197};
198
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199#define HAMMER_VOLF_VALID 0x0001 /* valid entry */
200#define HAMMER_VOLF_OPEN 0x0002 /* volume is open */
201#define HAMMER_VOLF_SUPERCL_ENABLE 0x0004 /* enable supercluster layer */
202#define HAMMER_VOLF_SUPERCL_RESERVE 0x0008 /* supercluster layout */
203
204/*
205 * HAMMER Super-cluster header
206 *
207 * A super-cluster is used to increase the maximum size of a volume.
208 * HAMMER's volume header can manage up to 32768 direct clusters or
209 * 16384 super-clusters. Each super-cluster (which is basically just
210 * a 16K filesystem buffer) can manage up to 32768 clusters. So adding
211 * a super-cluster layer allows a HAMMER volume to be sized upwards of
212 * around 32768TB instead of 2TB.
213 *
214 * Any volume initially formatted to be over 32G reserves space for the layer
215 * but the layer is only enabled if the volume exceeds 2TB.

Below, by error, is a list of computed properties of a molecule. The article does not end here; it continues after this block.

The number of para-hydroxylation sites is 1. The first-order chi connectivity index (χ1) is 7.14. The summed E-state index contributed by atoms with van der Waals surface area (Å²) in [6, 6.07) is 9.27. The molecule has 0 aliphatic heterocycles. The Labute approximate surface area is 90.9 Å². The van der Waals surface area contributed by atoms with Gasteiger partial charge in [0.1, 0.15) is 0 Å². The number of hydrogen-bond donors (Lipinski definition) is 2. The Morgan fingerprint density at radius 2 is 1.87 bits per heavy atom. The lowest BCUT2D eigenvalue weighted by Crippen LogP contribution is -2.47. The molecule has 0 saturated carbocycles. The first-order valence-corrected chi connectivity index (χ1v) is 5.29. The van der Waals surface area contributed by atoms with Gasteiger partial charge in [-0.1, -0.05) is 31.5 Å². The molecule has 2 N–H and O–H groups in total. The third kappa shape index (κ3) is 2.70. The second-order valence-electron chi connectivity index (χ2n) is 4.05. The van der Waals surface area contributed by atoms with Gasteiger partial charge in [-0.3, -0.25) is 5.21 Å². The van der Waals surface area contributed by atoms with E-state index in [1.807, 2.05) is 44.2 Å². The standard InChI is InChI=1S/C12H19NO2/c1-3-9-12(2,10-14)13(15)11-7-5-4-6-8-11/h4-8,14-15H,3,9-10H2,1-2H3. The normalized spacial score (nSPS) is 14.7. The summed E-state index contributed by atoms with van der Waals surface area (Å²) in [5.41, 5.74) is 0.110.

216 */
217#define HAMMER_SUPERCL_METAELMS HAMMER_ALIST_METAELMS_32K_1LYR
9775c955 218#define HAMMER_SCL_MAXCLUSTERS HAMMER_VOL_MAXCLUSTERS
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219
220struct hammer_supercl_ondisk {
221 struct hammer_fsbuf_head head;
222 uuid_t vol_fsid; /* identify filesystem - sanity check */
223 uuid_t vol_fstype; /* identify filesystem type - sanity check */
224 int32_t reserved[1024];
225
9775c955 226 struct hammer_almeta scl_meta[HAMMER_SUPERCL_METAELMS];
c60bb2c5 227};
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228
229/*
230 * HAMMER Cluster header
231 *
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232 * A cluster is limited to 64MB and is made up of 4096 16K filesystem